The summer of 1976 was the hottest in living memory. In the Botanical Gardens at Kew, a lost little girl, dizzied by the heat, thought she saw a woman lying dead on the ground. But when she opened her eyes, the woman had gone.
Forty years later, Stella Darnell, the detective’s daughter, is investigating a chilling new case. What she uncovers will draw her into the obsessive world of botany, and towards an unsolved murder that has lain dormant for decades…
|Photograph credit: Emily Anderson|
Before giving m review of the novel, I’m delighted to be able to provide a short interview with the brilliant author, Lesley Thomson.
Hi Lesley, thank you for taking the time to do a little Q&A for our readers following the recent publication of your newest novel, The House With No Rooms.
- What did you find the most challenging about writing The House With No Rooms?
The greatest challenge was botanical. I read books on botany, listened to a programme on Radio 4 about how plants are essential to our survival. Armed with a basic understanding, I interviewed botanists and a botanical illustrator at Kew Gardens. The House with no Rooms is a murder mystery, not a botanical treatise, so I used only a fraction of the research. It was a challenge, but it was great fun.
- Who was your favourite character to write in the book and why?
I don’t have a favourite character. Writing a series allows me to develop my regular characters with each novel. I do enjoy writing scenes with Lucie May the investigative journalist with a flimsy grasp of ethics and an iron grip on a good story. She is as far removed from me as it’s possible to be so I enjoy inhabiting her persona and teasing out the nice bits in her nature. And I’d love to go round to Jackie’s for a meal and a chat.
- Where did the idea of botanical drawing come from and did you have to carry out a lot of research into that topic?
I was fascinated by a skill that hasn’t changed for two hundred years. It hasn’t been superseded by photography. Botanists still need the ‘character’ of a species to identify it, a photograph shows a plant in context and lacks detail. A pen and ink illustration depicts all the elements of a plant in minute detail. A botanical illustrator must have formidable powers of observation and a steady hand. While writing I worked with artist, Lucy Smith – her illustrations are in the novel – Lucy is an interesting and warm woman, but supposing a botanical illustrator, armed with a sharp pen and an even sharper scalpel, wasn’t so nice? And so the story began to form…
- The story is set in London, particularly around Kew Gardens. Is this an area that you know well?
Yes, I grew up in Hammersmith and as a child used to go to Kew Gardens. In those days it cost a penny to get in. It was one of my favourite places, I wandered around the humid glasshouses and along winding paths and wide vistas. I still do. While some people might be admiring the colours of flowers or the horticultural design of the Broad Walk leading to the Palm House, I was plotting a gruesome murder story. Even in the brightest and most beautiful places we crime writers see the potential for malice and venality.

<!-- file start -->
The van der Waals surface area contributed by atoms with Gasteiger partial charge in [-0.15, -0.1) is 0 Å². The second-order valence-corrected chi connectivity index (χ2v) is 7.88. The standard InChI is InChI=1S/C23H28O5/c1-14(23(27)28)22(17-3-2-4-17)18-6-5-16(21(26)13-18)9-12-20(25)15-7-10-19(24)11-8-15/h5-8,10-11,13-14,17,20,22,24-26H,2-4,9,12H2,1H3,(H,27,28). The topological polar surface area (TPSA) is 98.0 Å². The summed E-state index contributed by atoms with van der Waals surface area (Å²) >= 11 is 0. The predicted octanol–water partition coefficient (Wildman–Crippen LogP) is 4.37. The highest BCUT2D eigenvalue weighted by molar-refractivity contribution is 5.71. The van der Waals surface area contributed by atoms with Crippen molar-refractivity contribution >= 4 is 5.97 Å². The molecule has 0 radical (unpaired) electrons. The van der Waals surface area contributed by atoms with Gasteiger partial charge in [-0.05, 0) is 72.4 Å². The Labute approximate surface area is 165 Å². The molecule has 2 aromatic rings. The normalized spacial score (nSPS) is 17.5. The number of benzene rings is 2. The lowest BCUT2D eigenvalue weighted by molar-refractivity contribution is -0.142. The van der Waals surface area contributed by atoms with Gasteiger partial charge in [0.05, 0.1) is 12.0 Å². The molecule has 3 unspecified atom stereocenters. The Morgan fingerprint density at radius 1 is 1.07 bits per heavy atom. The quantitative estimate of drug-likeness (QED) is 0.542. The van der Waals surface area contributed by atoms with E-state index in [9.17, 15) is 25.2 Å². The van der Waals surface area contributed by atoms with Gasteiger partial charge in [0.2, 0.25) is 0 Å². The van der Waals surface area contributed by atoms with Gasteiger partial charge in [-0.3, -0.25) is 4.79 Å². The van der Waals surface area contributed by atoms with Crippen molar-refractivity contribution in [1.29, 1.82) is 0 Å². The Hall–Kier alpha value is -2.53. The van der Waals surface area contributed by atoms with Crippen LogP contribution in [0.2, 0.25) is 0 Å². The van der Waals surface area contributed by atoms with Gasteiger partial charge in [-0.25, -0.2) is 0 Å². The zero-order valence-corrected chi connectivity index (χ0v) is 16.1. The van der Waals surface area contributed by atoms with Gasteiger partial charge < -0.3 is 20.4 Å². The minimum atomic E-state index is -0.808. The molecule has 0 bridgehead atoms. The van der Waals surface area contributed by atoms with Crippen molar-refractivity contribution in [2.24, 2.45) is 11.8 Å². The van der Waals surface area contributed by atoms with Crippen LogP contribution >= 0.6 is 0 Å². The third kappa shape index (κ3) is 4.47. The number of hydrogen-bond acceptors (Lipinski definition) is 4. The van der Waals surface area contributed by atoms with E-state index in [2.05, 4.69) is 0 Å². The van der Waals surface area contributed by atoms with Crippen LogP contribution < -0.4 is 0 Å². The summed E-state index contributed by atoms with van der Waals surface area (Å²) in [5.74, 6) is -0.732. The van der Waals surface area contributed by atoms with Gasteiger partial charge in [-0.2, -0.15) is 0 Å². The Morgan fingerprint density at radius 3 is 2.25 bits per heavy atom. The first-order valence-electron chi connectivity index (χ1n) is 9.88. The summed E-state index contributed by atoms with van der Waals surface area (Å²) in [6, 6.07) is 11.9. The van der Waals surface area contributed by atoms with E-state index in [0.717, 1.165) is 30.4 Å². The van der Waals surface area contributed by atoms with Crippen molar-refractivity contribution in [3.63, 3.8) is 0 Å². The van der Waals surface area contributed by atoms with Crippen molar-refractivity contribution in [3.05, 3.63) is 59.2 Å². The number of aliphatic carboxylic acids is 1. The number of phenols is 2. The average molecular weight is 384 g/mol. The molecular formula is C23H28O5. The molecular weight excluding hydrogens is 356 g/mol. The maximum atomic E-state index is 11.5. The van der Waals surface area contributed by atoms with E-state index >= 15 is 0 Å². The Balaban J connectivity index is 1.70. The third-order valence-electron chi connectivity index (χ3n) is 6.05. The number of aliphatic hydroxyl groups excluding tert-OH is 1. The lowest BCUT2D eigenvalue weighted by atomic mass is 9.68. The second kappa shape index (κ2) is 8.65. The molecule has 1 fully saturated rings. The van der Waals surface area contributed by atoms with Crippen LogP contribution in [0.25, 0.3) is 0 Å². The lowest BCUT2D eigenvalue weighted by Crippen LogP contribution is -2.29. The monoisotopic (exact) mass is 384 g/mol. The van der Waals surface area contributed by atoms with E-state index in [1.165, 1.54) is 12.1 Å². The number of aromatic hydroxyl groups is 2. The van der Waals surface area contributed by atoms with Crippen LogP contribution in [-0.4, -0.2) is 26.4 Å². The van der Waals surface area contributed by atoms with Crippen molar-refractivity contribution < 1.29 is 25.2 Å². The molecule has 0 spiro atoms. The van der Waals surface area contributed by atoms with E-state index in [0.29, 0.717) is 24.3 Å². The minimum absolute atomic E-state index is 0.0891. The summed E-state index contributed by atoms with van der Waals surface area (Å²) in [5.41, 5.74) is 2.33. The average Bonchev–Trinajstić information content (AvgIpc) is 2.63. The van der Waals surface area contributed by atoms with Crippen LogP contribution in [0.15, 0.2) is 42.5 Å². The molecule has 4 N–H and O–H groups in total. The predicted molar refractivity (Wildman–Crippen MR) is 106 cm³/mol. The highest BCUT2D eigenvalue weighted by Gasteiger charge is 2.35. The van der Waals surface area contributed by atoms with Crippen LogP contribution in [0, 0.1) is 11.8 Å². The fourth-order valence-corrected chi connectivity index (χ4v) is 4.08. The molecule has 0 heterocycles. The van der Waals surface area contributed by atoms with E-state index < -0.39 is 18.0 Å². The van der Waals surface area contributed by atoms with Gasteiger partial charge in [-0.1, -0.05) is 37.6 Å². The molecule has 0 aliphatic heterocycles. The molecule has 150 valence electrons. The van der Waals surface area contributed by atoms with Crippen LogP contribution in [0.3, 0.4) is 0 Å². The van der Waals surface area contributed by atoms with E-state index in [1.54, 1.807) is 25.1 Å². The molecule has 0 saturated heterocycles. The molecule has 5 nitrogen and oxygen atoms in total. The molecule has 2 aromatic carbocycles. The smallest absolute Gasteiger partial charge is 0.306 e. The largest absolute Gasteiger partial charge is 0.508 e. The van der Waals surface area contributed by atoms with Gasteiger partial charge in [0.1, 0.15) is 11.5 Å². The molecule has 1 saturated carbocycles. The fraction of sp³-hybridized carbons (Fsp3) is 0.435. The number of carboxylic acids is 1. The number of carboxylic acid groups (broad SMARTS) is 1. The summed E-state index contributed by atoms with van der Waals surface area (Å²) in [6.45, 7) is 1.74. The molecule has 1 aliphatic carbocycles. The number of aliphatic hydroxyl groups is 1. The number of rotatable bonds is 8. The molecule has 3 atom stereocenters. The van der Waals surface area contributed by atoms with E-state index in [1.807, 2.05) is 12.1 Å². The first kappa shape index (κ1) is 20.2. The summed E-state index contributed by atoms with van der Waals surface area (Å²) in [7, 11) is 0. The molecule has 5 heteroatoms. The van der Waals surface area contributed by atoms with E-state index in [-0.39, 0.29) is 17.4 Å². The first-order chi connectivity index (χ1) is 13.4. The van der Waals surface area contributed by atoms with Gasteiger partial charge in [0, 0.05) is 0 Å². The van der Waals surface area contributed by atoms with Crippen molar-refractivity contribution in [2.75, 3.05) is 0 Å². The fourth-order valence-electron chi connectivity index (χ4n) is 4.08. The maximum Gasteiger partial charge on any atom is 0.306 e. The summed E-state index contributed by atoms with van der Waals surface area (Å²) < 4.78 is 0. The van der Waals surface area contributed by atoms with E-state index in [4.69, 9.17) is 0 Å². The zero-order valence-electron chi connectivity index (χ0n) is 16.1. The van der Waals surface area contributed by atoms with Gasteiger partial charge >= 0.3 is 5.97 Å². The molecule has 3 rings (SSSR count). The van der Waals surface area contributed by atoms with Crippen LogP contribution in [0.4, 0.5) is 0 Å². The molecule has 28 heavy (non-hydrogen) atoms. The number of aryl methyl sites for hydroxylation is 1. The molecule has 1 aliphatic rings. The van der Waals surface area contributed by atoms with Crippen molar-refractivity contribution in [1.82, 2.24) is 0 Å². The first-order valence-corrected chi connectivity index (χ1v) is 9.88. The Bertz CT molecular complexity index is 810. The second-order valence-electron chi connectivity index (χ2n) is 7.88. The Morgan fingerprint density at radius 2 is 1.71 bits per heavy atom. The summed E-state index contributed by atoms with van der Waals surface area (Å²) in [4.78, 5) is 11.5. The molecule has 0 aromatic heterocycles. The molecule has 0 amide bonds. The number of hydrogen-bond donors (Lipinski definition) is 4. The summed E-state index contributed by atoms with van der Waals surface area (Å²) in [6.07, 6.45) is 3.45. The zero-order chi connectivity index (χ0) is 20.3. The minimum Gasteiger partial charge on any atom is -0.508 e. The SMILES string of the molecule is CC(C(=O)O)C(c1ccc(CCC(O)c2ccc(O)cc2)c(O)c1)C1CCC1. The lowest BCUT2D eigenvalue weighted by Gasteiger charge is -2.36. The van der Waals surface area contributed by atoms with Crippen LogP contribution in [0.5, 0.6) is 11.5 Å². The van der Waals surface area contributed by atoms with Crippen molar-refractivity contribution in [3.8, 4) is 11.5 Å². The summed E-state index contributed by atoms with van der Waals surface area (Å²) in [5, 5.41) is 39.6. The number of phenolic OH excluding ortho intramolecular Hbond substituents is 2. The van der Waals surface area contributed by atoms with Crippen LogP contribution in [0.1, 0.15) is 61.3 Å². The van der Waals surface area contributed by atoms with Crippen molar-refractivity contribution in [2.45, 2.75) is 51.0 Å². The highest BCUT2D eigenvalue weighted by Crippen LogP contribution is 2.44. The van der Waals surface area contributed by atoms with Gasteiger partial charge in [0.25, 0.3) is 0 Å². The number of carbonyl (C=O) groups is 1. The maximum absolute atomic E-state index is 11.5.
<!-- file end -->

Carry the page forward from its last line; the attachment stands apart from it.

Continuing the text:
- When looking back over your experiences regarding being a published author, what has been your favourite moment to date?
I have had many lovely experiences. I love meeting readers at events and in book groups and listening to their experience of reading my novels. It’s so special to hear others talk about characters I have developed as if they are real. I won a prize (The People’s Book Prize for Fiction) a few years ago and I guess nothing beats watching that envelope being ripped open and hearing my name read out.
- With regards to your writing process, do you plan/plot the story or just start writing and see where it takes you? If you plan the story in advance, does the book ever take a different path to what you initially intended?
I plan in advance, chapter by chapter. By then I’ve roughed out the shape and intention of the story. I do veer off my map: if I think something should happen sooner, or not at all, or that something else should happen instead. I write several drafts and the last draft (the published novel) bares only a passing resemblance to the first. However the storyline – the victim(s) and the murderer – remains the same.
- Are you ever tempted to try writing in a different genre that you haven’t ventured into before? If so, what genre would you choose?
I’ve never been tempted. Crime offers me all I need – it encompasses everything to do with life and of course death. Grief, bereavement, loss, love, parents and children, relationships, hopes and dreams and the darkness that’s not acceptable to express. Fabulous stuff! So why change?
- Do you get much time to read yourself? If so, which books/authors do you particularly enjoy?
I read all the time. I think reading is essential for any writer and I love nothing better than to be absorbed in a book. I read and reread Dickens, Wilkie Collins, the Brontes, Jane Austin and, Barbara Pym. In crime, Agatha Christie, Patricia Highsmith, Ruth Rendell, Michael Connolly and Elly Griffiths are firm favourites.
- What’s your favourite way to relax when you’re not busy writing?
My partner and I watch lots of series such as House of Cards, The Good Wife and Happy Valley. I live in Sussex and spend time in Gloucestershire. I love to stride along country lanes and across fields with my dog, Alfred. Walking helps me solve issues that have come up in the novel. I’ll sit for hours scribbling possible solutions in my notebook then go for a walk and within minutes I have the answer.
- Can you give your readers an idea of what’s coming next or is top secret for now?
I can. I’m writing the fifth book in the Detective’s Daughter series. It’s called The Dogwalker. It’s set in the dark winter of 2016 along a towpath that runs beside the River Thames where a woman went missing in 1987. Jack and Stella have been asked to find out what happened to her. I hope it will be very scary indeed…
And finally, a fun Quick Fire round:-
- Tea or coffee?
Coffee at 11am and tea any time before or after that .I never drink Earl Grey before lunch.
- Beach or sightseeing?
Beach in the shade with a very good book.
- Sun or snow?
Both. Bright sunlight sparkling on a tract of untrammelled snow is an uplifting sight.